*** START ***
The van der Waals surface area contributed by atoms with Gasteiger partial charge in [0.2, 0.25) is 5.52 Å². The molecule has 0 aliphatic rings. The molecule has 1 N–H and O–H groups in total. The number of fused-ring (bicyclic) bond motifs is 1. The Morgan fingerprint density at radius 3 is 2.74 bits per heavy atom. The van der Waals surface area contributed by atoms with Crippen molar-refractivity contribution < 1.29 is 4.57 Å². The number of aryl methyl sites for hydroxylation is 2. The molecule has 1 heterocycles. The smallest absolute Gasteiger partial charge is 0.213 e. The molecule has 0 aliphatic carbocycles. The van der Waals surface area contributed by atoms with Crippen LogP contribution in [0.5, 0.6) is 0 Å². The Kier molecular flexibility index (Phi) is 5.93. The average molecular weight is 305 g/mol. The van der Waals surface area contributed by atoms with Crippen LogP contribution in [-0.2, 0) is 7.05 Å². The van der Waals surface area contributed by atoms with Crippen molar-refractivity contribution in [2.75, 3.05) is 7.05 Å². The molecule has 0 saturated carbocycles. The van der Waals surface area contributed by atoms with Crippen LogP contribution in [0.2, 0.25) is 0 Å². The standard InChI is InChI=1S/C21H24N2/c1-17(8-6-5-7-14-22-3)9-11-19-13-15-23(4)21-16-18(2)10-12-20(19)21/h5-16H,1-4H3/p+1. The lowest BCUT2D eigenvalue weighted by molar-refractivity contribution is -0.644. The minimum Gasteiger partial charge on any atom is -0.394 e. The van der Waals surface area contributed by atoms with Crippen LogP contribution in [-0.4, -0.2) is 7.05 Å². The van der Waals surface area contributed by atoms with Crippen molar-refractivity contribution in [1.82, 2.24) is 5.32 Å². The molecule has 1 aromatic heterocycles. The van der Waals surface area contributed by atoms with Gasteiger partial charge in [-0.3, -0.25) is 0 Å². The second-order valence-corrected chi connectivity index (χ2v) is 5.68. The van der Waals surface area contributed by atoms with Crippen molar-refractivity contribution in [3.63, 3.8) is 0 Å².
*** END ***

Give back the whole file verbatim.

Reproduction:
The van der Waals surface area contributed by atoms with Gasteiger partial charge in [0.2, 0.25) is 5.52 Å². The molecule has 0 aliphatic rings. The molecule has 1 N–H and O–H groups in total. The number of fused-ring (bicyclic) bond motifs is 1. The Morgan fingerprint density at radius 3 is 2.74 bits per heavy atom. The van der Waals surface area contributed by atoms with Crippen molar-refractivity contribution < 1.29 is 4.57 Å². The number of aryl methyl sites for hydroxylation is 2. The molecule has 1 heterocycles. The smallest absolute Gasteiger partial charge is 0.213 e. The molecule has 0 aliphatic carbocycles. The van der Waals surface area contributed by atoms with Crippen LogP contribution in [0.5, 0.6) is 0 Å². The Kier molecular flexibility index (Phi) is 5.93. The average molecular weight is 305 g/mol. The van der Waals surface area contributed by atoms with Crippen LogP contribution in [-0.2, 0) is 7.05 Å². The van der Waals surface area contributed by atoms with Crippen molar-refractivity contribution in [2.75, 3.05) is 7.05 Å². The molecule has 0 saturated carbocycles. The van der Waals surface area contributed by atoms with Crippen LogP contribution in [0.2, 0.25) is 0 Å². The standard InChI is InChI=1S/C21H24N2/c1-17(8-6-5-7-14-22-3)9-11-19-13-15-23(4)21-16-18(2)10-12-20(19)21/h5-16H,1-4H3/p+1. The lowest BCUT2D eigenvalue weighted by molar-refractivity contribution is -0.644. The minimum Gasteiger partial charge on any atom is -0.394 e. The van der Waals surface area contributed by atoms with Crippen LogP contribution in [-0.4, -0.2) is 7.05 Å². The van der Waals surface area contributed by atoms with Crippen molar-refractivity contribution in [1.82, 2.24) is 5.32 Å². The molecule has 1 aromatic heterocycles. The van der Waals surface area contributed by atoms with Gasteiger partial charge in [-0.3, -0.25) is 0 Å². The second-order valence-corrected chi connectivity index (χ2v) is 5.68. The van der Waals surface area contributed by atoms with Crippen molar-refractivity contribution in [3.63, 3.8) is 0 Å².